for a bunch of important arithmetic and binary functions. What's also surprising
is that the implementation of all of the transfer functions is quite efficient.
We didn't have to write loops over the individual bits at all, instead we found
closed form expressions using primitive operations on the underlying integers
ones
and unknowns
. This means that computing the results of abstract
operations is quite efficient, which is important when using the abstract domain
in the context of a JIT compiler.
Proving correctness of the transfer functions with Z3¶
As one can probably tell from my recent posts, I've been thinking about
compiler correctness a lot. Getting the transfer functions absolutely
correct is really crucial, because a bug in them would lead to miscompilation of
Python code when the abstract domain is added to the JIT. While the randomized
tests are great, it's still entirely possible for them to miss bugs. The state
space for the arguments of a binary transfer function is 3**64 * 3**64
, and if
only a small part of that contains wrong behaviour it would be really unlikely
for us to find it with random tests by chance. Therefore I was reluctant to
merge the PyPy branch that contained the new abstract domain for a long time.
To increase our confidence in the correctness of the transfer functions further, we can use Z3 to prove their correctness, which gives us much stronger guarantees (not 100%, obviously). In this subsection I will show how to do that.
Here's an attempt to do this manually in the Python repl:
>>>> import z3 >>>> solver = z3.Solver() >>>> # like last blog post, proof by failing to find counterexamples >>>> def prove(cond): assert solver.check(z3.Not(cond)) == z3.unsat >>>> >>>> # let's set up a z3 bitvector variable for an arbitrary concrete value >>>> n1 = z3.BitVec('concrete_value', 64) >>>> n1 concrete_value >>>> # due to operator overloading we can manipulate z3 formulas >>>> n2 = ~n1 >>>> n2 ~concrete_value >>>> >>>> # now z3 bitvector variables for the ones and zeros fields >>>> ones = z3.BitVec('abstract_ones', 64) >>>> unknowns = z3.BitVec('abstract_unknowns', 64) >>>> # we construct a KnownBits instance with the z3 variables >>>> k1 = KnownBits(ones, unknowns) >>>> # due to operator overloading we can call the methods on k1: >>>> k2 = k1.abstract_invert() >>>> k2.ones ~abstract_unknowns & ~abstract_ones >>>> k2.unknowns abstract_unknowns >>>> # here's the correctness condition that we want to prove: >>>> k2.contains(n2) ~concrete_value & ~abstract_unknowns == ~abstract_unknowns & ~abstract_ones >>>> # let's try >>>> prove(k2.contains(n2)) Traceback (most recent call last): File "<stdin>", line 1, in <module> File "<stdin>", line 1, in prove AssertionError >>>> # it doesn't work! let's look at the counterexample to see why: >>>> solver.model() [abstract_unknowns = 0, abstract_ones = 0, concrete_value = 1] >>>> # we can build a KnownBits instance with the values in the >>>> # counterexample: >>>> ~1 # concrete result 2 >>>> counter_example_k1 = KnownBits(0, 0) >>>> counter_example_k1 KnownBits.from_constant(0) >>>> counter_example_k2 = counter_example_k1.abstract_invert() >>>> counter_example_k2 KnownBits.from_constant(1) >>>> # let's check the failing condition >>>> counter_example_k2.contains(~1) False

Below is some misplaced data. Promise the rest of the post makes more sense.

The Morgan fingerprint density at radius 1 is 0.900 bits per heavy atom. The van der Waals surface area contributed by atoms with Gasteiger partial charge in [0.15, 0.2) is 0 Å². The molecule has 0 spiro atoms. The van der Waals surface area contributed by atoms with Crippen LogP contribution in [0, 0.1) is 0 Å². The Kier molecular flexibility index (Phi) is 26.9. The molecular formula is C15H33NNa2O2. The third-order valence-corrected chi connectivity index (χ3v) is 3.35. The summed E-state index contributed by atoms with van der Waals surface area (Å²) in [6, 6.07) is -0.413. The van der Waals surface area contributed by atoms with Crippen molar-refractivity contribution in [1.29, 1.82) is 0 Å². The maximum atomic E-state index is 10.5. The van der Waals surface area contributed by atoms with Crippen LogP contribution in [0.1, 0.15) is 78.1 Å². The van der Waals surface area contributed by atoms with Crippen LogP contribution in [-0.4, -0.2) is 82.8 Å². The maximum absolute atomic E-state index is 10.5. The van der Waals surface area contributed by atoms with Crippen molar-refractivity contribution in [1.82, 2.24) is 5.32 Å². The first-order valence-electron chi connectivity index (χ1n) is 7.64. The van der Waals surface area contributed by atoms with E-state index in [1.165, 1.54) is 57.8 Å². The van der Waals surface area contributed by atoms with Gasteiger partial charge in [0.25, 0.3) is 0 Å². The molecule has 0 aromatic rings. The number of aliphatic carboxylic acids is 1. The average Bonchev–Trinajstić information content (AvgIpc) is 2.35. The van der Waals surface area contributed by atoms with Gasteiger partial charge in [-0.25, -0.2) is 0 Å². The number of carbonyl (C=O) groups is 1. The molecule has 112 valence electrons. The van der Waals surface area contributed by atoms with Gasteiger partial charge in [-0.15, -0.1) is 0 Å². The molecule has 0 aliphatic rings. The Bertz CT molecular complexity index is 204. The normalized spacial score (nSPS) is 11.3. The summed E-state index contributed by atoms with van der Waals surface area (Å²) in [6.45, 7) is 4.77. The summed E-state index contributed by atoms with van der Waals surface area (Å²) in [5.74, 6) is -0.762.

What is the problem here? We didn't tell Z3 that n1
was supposed to be a
member of k1
. We can add this as a precondition to the solver, and then the
prove works:
>>>> solver.add(k1.contains(n1)) >>>> prove(k2.contains(n2)) # works!
This is super cool! It's really a proof about the actual implementation, because we call the implementation methods directly, and due to the operator overloading that Z3 does we can be sure that we are actually checking a formula that corresponds to the Python code. This eliminates one source of errors in formal methods.
Doing the proof manually on the Python REPL is kind of annoying though, and we also would like to make sure that the proofs are redone when we change the code. What we would really like to do is writing the proofs as a unittest that we can run while developing and in CI. Doing this is possible, and the unit tests that really perform proofs look pleasingly similar to the Hypothesisbased ones.
First we need to set up a bit of infrastructure:
INTEGER_WIDTH = 64 def BitVec(name): return z3.BitVec(name, INTEGER_WIDTH) def BitVecVal(val): return z3.BitVecVal(val, INTEGER_WIDTH) def z3_setup_variables(): # instantiate a solver solver = z3.Solver() # a Z3 variable for the first concrete value n1 = BitVec("n1") # a KnownBits instances that uses Z3 variables as its ones and unknowns, # representing the first abstract value k1 = KnownBits(BitVec("n1_ones"), BitVec("n1_unkowns")) # add the precondition to the solver that the concrete value n1 must be a # member of the abstract value k1 solver.add(k1.contains(n1)) # a Z3 variable for the second concrete value n2 = BitVec("n2") # a KnownBits instances for the second abstract value k2 = KnownBits(BitVec("n2_ones"), BitVec("n2_unkowns")) # add the precondition linking n2 and k2 to the solver solver.add(k2.contains(n2)) return solver, k1, n1, k2, n2 def prove(cond, solver): z3res = solver.check(z3.Not(cond)) if z3res != z3.unsat: assert z3res == z3.sat # can't be timeout, we set no timeout # make the model with the counterexample global, to make inspecting the # bug easier when running pytest pdb global model model = solver.model() print(f"n1={model.eval(n1)}, n2={model.eval(n2)}") counter_example_k1 = KnownBits(model.eval(k1.ones).as_signed_long(), model.eval(k1.unknowns).as_signed_long()) counter_example_k2 = KnownBits(model.eval(k2.ones).as_signed_long(), model.eval(k2.unknowns).as_signed_long()) print(f"k1={counter_example_k1}, k2={counter_example_k2}") print(f"but {cond=} evaluates to {model.eval(cond)}") raise ValueError(solver.model())